The Risks Digest

The RISKS Digest

Forum on Risks to the Public in Computers and Related Systems

ACM Committee on Computers and Public Policy, Peter G. Neumann, moderator

Volume 9 Issue 93

Monday 21 May 1990

Contents

o Stamford CT 18-hour telephone switch outage affects 27,000 lines
PGN
o Irrational and nonvaledictory reasoning
PGN
o Crackdown on 1-900-STOPPER?
John M. Sulak
o P.T.U.U.I.
Robert Hardy
PGN
o Military Computer Virus Contract
Rory J. O'Connor
o Risks of Laser Printouts
Simson L. Garfinkel
o Directions and Implications of Advanced Computing, DIAC-90
Rodney Hoffman
o Info on RISKS (comp.risks)

Stamford CT 18-hour telephone switch outage affects 27,000 lines

"Peter G. Neumann" <neumann@csl.sri.com>
Mon, 21 May 1990 18:10:52 PDT
At 2:42am on Thursday, 17 May, a Number 1A ESS switch (vintage 1973) in
Stamford, Connecticut, broke down and for 18 hours blocked all residential and
most business local calls (affecting 27,000 subscribers in exchanges 324, 326,
348, 351, 356, 358, 896, 964, 965, 969, 977, 979).  (The same switch had broken
down on 19-20 December 1985 for five hours, affecting 34,000 subscribers.  Two
such outages on the same switch is a very rare occurrence indeed.)

The outage occurred while technicians were doing routine maintenance to update
the database of phones served by that switch (12 of Stamford's 17 exchanges).
The switch computer rejected the update and shut itself down.  The backup
system also failed.  The eventual return to service followed extensive remote
diagnostics from the AT&T Technology Center in Indian Hill, Illinois.  However,
the cause still remains unknown as of this afternoon (Monday).

[Source: three articles by Seth Amgott in The Advocate, Stamford CT, 18 and 19
May 1990, plus phone conversations.]


Irrational and nonvaledictory reasoning

"Peter G. Neumann" <neumann@csl.sri.com>
Mon, 21 May 1990 8:40:48 PDT
In a masterpiece of overendowing mathematical precision, the UPI reported that
East Lake High School in north Pinellas County, Florida, had computed the
grade-point averages of three graduating seniors as 4.2857142.  The headline
"Scholastic Tie -- to the Seventh Decimal" suggests that no one along the way
recognized 4 and two sevenths in disguise.    Straight A records at that.

[Source: UPI item in the San Francisco Chronicle, 19 May 1990]


Crackdown on anonymous 1-900 services? (Re: McClelland, RISKS-9.91)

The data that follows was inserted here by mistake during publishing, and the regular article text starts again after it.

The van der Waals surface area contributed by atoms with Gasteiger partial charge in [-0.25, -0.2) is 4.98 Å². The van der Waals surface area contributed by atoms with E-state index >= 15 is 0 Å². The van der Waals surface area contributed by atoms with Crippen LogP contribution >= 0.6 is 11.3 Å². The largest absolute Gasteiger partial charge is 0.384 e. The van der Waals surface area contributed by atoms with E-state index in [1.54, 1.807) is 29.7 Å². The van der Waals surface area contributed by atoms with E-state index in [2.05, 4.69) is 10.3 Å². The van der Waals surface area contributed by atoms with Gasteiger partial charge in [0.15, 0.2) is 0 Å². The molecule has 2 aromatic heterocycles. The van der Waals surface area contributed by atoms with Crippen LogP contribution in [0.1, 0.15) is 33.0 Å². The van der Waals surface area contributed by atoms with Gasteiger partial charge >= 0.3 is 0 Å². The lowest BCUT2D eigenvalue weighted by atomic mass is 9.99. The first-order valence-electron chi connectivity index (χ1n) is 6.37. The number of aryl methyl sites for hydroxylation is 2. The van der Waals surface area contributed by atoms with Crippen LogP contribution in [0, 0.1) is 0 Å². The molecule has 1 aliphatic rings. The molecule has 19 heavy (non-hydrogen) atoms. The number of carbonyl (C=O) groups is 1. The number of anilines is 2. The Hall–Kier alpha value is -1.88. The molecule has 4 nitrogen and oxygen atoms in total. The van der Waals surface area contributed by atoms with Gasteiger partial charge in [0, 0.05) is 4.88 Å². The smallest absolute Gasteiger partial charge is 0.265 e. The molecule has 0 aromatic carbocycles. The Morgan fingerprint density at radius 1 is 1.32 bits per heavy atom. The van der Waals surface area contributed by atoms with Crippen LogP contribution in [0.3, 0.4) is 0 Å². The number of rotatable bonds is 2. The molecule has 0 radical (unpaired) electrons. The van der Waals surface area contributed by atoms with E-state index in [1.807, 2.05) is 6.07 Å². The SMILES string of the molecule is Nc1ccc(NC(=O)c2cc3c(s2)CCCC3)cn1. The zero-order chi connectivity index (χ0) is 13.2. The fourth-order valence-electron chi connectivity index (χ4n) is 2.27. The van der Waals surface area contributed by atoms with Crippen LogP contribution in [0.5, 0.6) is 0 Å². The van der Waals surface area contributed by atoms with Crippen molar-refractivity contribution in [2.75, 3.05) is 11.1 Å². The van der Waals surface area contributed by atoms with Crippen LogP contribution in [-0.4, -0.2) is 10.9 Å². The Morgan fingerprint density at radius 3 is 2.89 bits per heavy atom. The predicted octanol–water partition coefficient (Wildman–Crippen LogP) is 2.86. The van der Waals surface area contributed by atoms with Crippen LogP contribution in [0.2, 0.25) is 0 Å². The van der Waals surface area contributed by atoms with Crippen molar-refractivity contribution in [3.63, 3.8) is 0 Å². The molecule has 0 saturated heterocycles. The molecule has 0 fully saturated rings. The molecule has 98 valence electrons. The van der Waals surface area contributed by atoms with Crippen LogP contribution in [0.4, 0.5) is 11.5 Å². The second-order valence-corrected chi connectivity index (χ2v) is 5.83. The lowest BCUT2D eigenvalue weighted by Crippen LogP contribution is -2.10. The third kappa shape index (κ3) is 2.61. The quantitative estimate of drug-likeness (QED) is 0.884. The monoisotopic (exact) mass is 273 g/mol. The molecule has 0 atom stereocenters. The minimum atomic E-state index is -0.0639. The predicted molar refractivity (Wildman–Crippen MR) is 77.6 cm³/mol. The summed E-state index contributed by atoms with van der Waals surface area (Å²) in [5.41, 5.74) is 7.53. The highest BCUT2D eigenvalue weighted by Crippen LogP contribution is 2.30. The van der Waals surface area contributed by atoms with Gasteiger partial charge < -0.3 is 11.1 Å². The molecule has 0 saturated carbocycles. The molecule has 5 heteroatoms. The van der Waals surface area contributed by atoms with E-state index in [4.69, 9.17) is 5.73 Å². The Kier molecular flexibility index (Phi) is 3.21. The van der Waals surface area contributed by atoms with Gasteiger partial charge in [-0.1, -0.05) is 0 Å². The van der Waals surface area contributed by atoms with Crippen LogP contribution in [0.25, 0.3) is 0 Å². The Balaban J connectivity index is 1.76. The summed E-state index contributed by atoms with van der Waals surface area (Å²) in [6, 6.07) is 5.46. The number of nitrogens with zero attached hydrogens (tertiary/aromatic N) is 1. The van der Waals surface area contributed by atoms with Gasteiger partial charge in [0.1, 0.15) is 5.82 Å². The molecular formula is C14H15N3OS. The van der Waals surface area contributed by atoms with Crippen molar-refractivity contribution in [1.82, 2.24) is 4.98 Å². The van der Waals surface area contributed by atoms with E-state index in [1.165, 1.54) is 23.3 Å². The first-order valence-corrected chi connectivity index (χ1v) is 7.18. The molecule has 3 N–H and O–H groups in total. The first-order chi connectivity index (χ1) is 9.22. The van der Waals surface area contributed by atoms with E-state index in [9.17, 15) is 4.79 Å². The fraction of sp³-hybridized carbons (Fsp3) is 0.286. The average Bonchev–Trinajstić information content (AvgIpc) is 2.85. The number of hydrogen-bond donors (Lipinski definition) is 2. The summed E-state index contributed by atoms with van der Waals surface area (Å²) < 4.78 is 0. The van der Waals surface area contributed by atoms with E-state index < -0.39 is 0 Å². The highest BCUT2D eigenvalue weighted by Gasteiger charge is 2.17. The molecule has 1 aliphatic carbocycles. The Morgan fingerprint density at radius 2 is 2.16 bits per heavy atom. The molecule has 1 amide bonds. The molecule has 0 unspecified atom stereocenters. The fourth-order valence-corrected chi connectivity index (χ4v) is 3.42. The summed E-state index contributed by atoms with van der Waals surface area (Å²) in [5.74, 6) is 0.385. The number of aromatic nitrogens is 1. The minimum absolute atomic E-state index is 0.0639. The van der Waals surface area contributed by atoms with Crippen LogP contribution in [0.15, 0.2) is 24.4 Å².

John M. Sulak <sulak@ge-dab.ge.com>
18 May 90 16:59:19 GMT
This morning CNN had a story on the federal government in the US and how they
plan to `crackdown' on 1-900 toll phone services. One such service,
1-900-STOPPER was said to allow callers to make unidentified phone calls. Of
course, the callers to 1-900 could be identified by the government by date and
time, but it would require a court order or consent of the 1-900 company.

   [... whose entire reason for existence is providing the service of
   anonymity/nonidentifiability!  PGN]


P.T.U.U.I.

Robert Hardy <a195@mindlink.UUCP>
Sat May 19 16:29:06 1990
               Announcing the formation of P.T.U.U.I.
   (the Programmers and Technical Underdogs Union International)

This organization was formed in response to the alarming proliferation of flaky
employers.

Have you ever poured your heart and soul into an exciting project only to have
the company go under the day its ready for market?

Have any of your previous employers pulled a `Midnight Move'?

Have you worked diligently until the end of the month only to find the payroll
isn't covered?

Have you ever given your `Life's Work' to an employer only to have it stolen
and marketed behind your back?

We invite you to share your experiences and to co-operate in identifying and
disseminating the names of `non-professional' employers.

If one of our members has a bad experience, we would like to make it difficult
if not impossible to find a competent replacement.

We would like to act as an `Ombudsman' to mediate desputes.

This group is open to all competent `Hardware' and `Software' independent
contractors.